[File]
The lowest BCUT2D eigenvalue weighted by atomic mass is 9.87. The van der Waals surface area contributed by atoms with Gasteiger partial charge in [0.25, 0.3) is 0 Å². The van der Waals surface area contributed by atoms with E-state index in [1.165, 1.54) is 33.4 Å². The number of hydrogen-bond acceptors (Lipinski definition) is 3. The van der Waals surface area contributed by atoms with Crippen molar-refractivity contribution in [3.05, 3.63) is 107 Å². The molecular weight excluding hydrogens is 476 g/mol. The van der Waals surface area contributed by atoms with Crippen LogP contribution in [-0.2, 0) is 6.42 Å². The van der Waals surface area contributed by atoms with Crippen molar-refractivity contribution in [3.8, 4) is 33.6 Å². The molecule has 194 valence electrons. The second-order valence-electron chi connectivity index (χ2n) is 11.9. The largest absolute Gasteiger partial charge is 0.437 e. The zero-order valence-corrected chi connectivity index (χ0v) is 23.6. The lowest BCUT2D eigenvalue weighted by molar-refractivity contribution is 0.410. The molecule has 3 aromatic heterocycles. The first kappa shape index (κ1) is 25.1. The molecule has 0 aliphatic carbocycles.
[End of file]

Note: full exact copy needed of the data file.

The lowest BCUT2D eigenvalue weighted by atomic mass is 9.87. The van der Waals surface area contributed by atoms with Gasteiger partial charge in [0.25, 0.3) is 0 Å². The van der Waals surface area contributed by atoms with E-state index in [1.165, 1.54) is 33.4 Å². The number of hydrogen-bond acceptors (Lipinski definition) is 3. The van der Waals surface area contributed by atoms with Crippen molar-refractivity contribution in [3.05, 3.63) is 107 Å². The molecular weight excluding hydrogens is 476 g/mol. The van der Waals surface area contributed by atoms with Crippen LogP contribution in [-0.2, 0) is 6.42 Å². The van der Waals surface area contributed by atoms with Crippen molar-refractivity contribution in [3.8, 4) is 33.6 Å². The molecule has 194 valence electrons. The second-order valence-electron chi connectivity index (χ2n) is 11.9. The largest absolute Gasteiger partial charge is 0.437 e. The zero-order valence-corrected chi connectivity index (χ0v) is 23.6. The lowest BCUT2D eigenvalue weighted by molar-refractivity contribution is 0.410. The molecule has 3 aromatic heterocycles. The first kappa shape index (κ1) is 25.1. The molecule has 0 aliphatic carbocycles.